tidytext: Word Clouds and Sentiment Analysis in R

wordcloud

The tidytext library in R is one of the most innovative I’ve come across within the language.

tidytext is the cornerstone library for developing text mining algorithms in R (developed by Julia Silge and David Robinson).

Here, I conduct a text mining analysis on one of my former blog posts – “Big Data Helps You Target The Right Market”.

We will see how text mining can:

  1. Create a “tibble” which can identify the most frequent words in the text
  2. Develop a wordcloud showing a graphical illustration of word frequency
  3. Conduct a sentiment analysis to illustrate positive and negative words in the text

Use of tidytext and word frequency

Firstly, we’re going to load the blog post from a text file – we could link to it directly but I am using a text file to simplify the illustration for the meantime.

To determine word frequency, we are going to do the following:

  • Convert text into a data frame suitable for analysis with tidytext
  • Remove stop words – or words with no inherent value (and, but, etc.), from the text
  • Form a tibble to sort words by frequency in descending order
  • Filter this tibble to only include words which appear in the text more than once
#Convert list to string
require(stringr)
WordList <- str_split(readLines("textfile.txt"), pattern = " ")
text<-paste(unlist(WordList), collapse=' ')
str(text)

library(dplyr)
text_df <- data_frame(line = 1, text = text)
text_df

library(tidytext)

text_df2 <- text_df %>%
  unnest_tokens(word,text)

data(stop_words)

text_df2 <- text_df2 %>%
  anti_join(stop_words)

tibble<-text_df2 %>%
  count(word,sort=TRUE)

tibblefiltered = tibble %>% filter(n > 1)

We now see that we have a tibble which shows the frequency of each word in the text (having eliminated stop words).

tibble

Given that we have filtered based on n > 1, it means that only those words which appear more than once in the text will be included.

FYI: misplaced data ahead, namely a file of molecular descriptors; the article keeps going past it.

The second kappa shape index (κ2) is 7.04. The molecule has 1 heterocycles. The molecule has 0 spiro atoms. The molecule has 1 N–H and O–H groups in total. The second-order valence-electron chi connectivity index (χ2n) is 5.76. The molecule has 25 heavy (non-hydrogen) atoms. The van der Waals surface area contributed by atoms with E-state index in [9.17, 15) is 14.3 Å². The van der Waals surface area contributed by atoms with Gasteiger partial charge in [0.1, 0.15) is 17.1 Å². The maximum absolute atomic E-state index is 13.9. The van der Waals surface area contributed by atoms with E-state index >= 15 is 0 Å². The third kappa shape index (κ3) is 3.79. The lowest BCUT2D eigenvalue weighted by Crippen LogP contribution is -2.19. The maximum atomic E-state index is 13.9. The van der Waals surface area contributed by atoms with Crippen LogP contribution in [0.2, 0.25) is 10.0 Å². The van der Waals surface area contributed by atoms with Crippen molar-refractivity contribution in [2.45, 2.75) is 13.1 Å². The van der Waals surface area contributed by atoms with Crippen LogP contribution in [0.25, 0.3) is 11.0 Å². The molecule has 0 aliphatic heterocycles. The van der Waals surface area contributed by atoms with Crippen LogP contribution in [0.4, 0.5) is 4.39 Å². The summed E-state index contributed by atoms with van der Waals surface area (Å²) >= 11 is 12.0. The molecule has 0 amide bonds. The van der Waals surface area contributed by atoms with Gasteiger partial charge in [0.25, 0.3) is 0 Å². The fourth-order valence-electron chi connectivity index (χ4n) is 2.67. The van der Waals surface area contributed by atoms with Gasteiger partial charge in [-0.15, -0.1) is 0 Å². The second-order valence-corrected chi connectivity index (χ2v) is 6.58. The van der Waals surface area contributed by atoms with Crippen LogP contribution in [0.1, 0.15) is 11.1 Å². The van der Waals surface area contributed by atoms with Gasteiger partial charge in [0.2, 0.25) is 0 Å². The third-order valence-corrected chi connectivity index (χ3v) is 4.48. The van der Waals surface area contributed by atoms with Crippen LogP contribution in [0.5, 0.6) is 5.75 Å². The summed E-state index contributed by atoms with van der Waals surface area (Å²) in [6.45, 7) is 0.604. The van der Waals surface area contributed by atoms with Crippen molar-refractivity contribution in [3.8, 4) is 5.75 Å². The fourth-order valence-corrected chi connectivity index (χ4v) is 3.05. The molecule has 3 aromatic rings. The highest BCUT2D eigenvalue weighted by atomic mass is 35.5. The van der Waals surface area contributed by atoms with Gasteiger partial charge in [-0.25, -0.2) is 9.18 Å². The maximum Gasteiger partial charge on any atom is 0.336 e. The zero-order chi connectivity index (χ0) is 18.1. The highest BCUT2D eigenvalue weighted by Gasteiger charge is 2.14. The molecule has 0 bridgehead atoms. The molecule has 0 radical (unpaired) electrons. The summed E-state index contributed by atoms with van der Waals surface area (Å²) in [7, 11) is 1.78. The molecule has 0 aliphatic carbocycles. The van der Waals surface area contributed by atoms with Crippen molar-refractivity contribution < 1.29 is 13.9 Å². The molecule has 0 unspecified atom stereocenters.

Wordcloud

Next, we design our word cloud to illustrate the word frequency graphically, specifying a maximum of 100 words in the cloud:

#Wordclouds
library(wordcloud)
text_df2 %>%
  anti_join(stop_words) %>%
  count(word) %>%
  with(wordcloud(word, n, max.words = 100))

wordcloud

Sentiment Analysis

Now, suppose we wish to classify our words according to whether they are positive or negative. Here is how we can use a sentiment-based word cloud to classify:

#Sentiment Analysis with reshape

library(reshape2)
text_df2 %>%
  filter()
text_df2 %>%
  inner_join(get_sentiments("bing")) %>%
  count(word, sentiment, sort=TRUE) %>%
  acast(word ~ sentiment, value.var = "n", fill = 0) %>%
  comparison.cloud(colors = c("gray20", "gray80"),
                   max.words=100)

sentiment analysis

For more information on how tidytext works, I recommend you check out the Text Mining With R by Julia Silge and David Robinson. I found it to be very insightful in this area, and would highly recommend it.

Usual disclaimers apply: This is not a promotion of the title. I am merely citing this book as a text I found helpful. I have no business relationship with the authors, nor am I being compensated by O’Reilly Media for citing this book.

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